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You'd better sit down, because this one is going to come as a shock.

There is a gender bias on Wall Street.

Former Goldman Sachs VP Charlotte Hanna filed suit against the firm yesterday, claiming she was terminated for breeding. The suit claims she was demoted after returning from maternity leave in 2005, and then fired right before returning from maternity leave in 2009. She also claims the bank put her on a "mommy-track" in order to make it easier to let her go.

With my affinity for math, I think I'd start looking for the common denominator. Let's see...I had one kid and got demoted, what do I think will happen if I have two?

I'm not trying to make light of Ms. Hanna's dilemma. She clearly has the patience of a saint, because her duties at Goldman entailed dealing with incoming analysts, associates, and interns. God only knows how mind numbing that has to be day after day. But it just seems a little naive for a woman on Wall Street to expect to be handled with kid gloves because she, well, has a kid.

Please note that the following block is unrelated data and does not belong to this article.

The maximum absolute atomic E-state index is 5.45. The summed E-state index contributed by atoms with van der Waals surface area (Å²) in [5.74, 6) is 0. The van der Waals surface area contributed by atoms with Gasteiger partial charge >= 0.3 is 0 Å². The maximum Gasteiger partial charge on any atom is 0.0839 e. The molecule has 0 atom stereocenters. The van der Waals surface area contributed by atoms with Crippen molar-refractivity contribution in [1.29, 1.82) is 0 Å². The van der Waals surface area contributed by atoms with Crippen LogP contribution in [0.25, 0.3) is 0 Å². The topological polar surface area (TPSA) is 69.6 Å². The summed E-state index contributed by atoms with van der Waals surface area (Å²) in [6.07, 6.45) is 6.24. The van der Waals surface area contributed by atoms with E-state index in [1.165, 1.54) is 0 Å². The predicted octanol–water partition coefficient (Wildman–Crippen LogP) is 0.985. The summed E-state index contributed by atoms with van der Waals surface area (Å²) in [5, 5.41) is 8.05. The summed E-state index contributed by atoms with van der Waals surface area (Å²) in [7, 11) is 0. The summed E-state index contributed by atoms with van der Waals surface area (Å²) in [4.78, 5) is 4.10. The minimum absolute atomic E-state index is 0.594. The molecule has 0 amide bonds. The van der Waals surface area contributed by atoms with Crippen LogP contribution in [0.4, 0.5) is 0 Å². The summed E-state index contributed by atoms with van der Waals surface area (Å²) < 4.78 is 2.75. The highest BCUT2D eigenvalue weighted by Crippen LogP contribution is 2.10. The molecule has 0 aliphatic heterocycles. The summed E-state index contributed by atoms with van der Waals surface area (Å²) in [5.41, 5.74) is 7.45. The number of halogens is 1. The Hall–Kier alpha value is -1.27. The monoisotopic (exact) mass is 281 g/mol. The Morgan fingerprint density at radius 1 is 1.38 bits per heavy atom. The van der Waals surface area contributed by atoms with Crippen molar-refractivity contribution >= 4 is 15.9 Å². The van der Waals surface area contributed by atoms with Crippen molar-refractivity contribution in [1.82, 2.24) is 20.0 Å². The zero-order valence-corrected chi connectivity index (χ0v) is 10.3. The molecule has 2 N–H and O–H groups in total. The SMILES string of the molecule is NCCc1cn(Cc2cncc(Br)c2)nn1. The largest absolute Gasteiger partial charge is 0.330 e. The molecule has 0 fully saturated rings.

Is there discrimination on Wall Street? Of course there is. Is it right? Of course not. But neither is taking $2 trillion from the American taxpayer, and I gotta say I'm a little more concerned about that one than I am whether a bank employee is being sanctioned for reproducing.

And I think Ms. Hanna's case is at the heart of gender bias on the Street. Men are preferred over women based upon the assumption that they are willing to choose work over family. You're free to disagree, but the numbers bear this out. Why else do you think there are so many thrice-married (like me) senior guys whose children treat them like contemptible ATM machines?

We talk a lot about work/life balance on this site, and I always get a chuckle out of the envy shown toward PE guys who "only" put in 60-70 hours a week. I got news for you, fellas. If you're working 60-70 hours a week, you've got work and you've got life. What you don't got is balance. I think at some point the majority of women are no longer willing to sacrifice family on the altar of work, and then you run into a situation like this one.